The future contains the present that the past was preparing for. Consider that for a moment. For all the time and resources spent preparing for a potential future, it will never be more than what was possible in the present. For all our lamentations and considerations about the past, it held within it the potential of the present we’re experiencing. The past and future are indelibly connected to what the present holds or becomes, yet we typically spend more time considering either than being thankful for the moment we currently reside in.
Bring to mind driving and, if that doesn’t have too many anxious associations, remember a time when you suddenly ‘woke up’ and realized several miles had gone by without full conscious awareness. Whether it was a focus on what was coming, that meeting or event, or what had happened previously, a missed opportunity or action unfulfilled, the present in which all that thinking was occurring slipped on by without your noticing. What sights were missed? Who passed us by? What dangers did we ignore? An entire section of life, a whole area of living, passed in a blur of contemplating everything but what was happening right in front of us.
Without a clear sense of where we currently are, what shape our life is in, it is profoundly difficult to engage in that nourishing practice called gratitude. Rather than simply a declaration said over the dinner table or engaged in on Thanksgiving, gratitude can be a lifelong practice reminding us to not lose sight of what’s directly around us.
The past is a recall of events seen through the lens of our current situation, removing us from contemplating what we already have. The future is a projection of our current hopes and concerns, removing us from consideration of our current situation. Both cast our vision away from the grounded reality of our current relational self, the very narrative that holds the potential to travel these roads in different ways. Think of turning a telescope to look upon a night sky, it is precisely where the lens or present is located that will determine what is seen through the other end. If we forget how powerful the present is, we may never shift our imagination to contemplate the rest of the sky above.
To start with gratitude is to begin with Value, the identification of what we hold to be important. It is to recognize our capacity to care, to connect, to hold the strings of our relational lives in our mind’s eye. To pause in that relational present, to refrain for just a moment from losing ourselves in the past or future, is to hold the now and everything it contains. That now provides all manner of lessons to be learned from what has come before and a growing list of potential outcomes out of what has yet to happen. It is precisely within the universal human process of Value-ing that gratitude springs eternal.
Being lost is not seeing the paths all around because of looking for the ‘right’ one. We encourage freedom of imagination in our kids because we want them to not get locked into bad habits. We entreat each other to think outside the box when confronted with adversity and seemingly insurmountable struggles. Corporations hire coaches and gurus to help make the stagnant, movable again. Our very existence as a species is due to the variations possible within the seeming limitations of genetics. Life changes, expands and manifests in new ways precisely because it is not caught in a singular way of being.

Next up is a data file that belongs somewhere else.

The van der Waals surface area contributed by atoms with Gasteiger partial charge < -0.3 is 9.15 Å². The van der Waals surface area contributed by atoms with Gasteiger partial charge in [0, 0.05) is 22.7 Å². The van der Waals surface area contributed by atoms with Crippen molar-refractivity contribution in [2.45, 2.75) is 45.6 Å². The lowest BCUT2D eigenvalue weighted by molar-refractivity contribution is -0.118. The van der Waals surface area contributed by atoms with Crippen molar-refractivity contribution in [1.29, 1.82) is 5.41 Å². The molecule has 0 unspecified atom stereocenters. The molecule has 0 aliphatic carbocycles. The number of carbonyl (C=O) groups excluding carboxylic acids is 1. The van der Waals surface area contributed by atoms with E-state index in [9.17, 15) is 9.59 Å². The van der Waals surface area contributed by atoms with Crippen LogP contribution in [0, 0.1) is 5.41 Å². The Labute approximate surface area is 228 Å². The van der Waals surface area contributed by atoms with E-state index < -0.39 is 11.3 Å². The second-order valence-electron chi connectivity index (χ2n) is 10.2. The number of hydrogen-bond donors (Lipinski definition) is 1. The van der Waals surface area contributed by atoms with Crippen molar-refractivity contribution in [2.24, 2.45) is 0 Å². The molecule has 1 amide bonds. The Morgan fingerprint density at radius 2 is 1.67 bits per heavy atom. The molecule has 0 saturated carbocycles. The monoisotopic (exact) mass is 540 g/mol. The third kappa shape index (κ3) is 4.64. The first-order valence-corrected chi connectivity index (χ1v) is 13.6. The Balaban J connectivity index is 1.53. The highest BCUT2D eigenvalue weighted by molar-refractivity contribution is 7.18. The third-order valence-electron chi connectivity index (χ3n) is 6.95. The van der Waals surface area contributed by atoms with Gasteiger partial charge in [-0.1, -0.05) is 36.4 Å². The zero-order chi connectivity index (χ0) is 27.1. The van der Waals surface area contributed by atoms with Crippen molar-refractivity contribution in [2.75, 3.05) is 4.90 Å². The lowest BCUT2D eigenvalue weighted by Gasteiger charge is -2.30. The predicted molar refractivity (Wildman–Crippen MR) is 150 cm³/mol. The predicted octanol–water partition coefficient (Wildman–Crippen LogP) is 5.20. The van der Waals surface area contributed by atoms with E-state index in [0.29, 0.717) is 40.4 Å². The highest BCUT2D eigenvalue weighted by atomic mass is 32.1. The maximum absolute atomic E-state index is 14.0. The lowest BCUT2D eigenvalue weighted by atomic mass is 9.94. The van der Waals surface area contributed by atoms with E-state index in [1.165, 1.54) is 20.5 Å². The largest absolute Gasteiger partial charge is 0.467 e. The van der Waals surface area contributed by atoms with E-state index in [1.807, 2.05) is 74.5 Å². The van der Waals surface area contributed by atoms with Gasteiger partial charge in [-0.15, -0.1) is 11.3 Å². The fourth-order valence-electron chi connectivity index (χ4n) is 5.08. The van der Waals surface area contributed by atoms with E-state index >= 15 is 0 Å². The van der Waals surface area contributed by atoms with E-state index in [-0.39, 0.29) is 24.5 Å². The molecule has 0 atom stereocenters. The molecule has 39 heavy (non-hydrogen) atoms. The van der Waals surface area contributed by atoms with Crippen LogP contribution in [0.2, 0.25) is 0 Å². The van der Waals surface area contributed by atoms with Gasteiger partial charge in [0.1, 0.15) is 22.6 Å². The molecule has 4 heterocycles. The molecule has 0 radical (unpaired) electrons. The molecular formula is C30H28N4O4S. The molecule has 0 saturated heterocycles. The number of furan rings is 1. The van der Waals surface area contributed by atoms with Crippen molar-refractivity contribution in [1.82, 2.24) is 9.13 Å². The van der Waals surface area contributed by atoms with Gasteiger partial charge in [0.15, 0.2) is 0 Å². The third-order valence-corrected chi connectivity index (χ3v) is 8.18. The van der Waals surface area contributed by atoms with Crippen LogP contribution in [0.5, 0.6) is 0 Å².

As in life, so then in each and every human being. Living is ever-expansive because our potential is not limited by any single identity or story of who we are. Being trapped, stagnant, and confined is what occurs when we get locked into a narrow way of visioning who we are and therefore what we are capable of achieving. This is true of ourselves and, given the interconnectedness of relational reality, of those we look upon.
A Restricted Vision
Sin, within the framework of conservative fundamentalist religious traditions, is a way of framing humanity within a restricted vision. It is a declaration that the wholeness of humanity is found within a story of depraved, immoral and inherently self-serving boundaries. It removes intent and will, replacing it with an assumed knowledge of what lies beneath or at the core of a person. Behavior ceases to be a window into the multiplicity of human rationale, of the varied reasons, thoughts and stories of justification, and becomes an empty expanse unworthy of exploration. Why did the person do what they did? Well, we can look at what they say, but really it’s this thing called sin, the insurmountable evil at the heart of humanity.
The problem of sin is not simply that it’s a false idea, but that it separates us from looking at our potential. Our varied lives of layered thought and emotion become lies and obfuscations hiding us from our ‘true selves.’ This process of singular-visioning inexorably leads to shame and doubt, shame of who we are and doubt about our capacity for change and growth. Unfortunately this process is not limited to the notion of sin, it occurs any time we select a rationale for our behavior, separate it from the interactional and reciprocal reality of our relational lives, and make it the unalterable core of who we are.
How often have any of us faced failure and in the midst of defeat, callously declared “I’m just a loser” or “this is just who I am” or “I’m only ever going to be this way”? We may not be thinking of sin, but we are most certainly embarking on a similar path of limitation. Similarly, when we break someone else’s behavior down to a singular reason, we are artificially limiting our understanding of their humanity.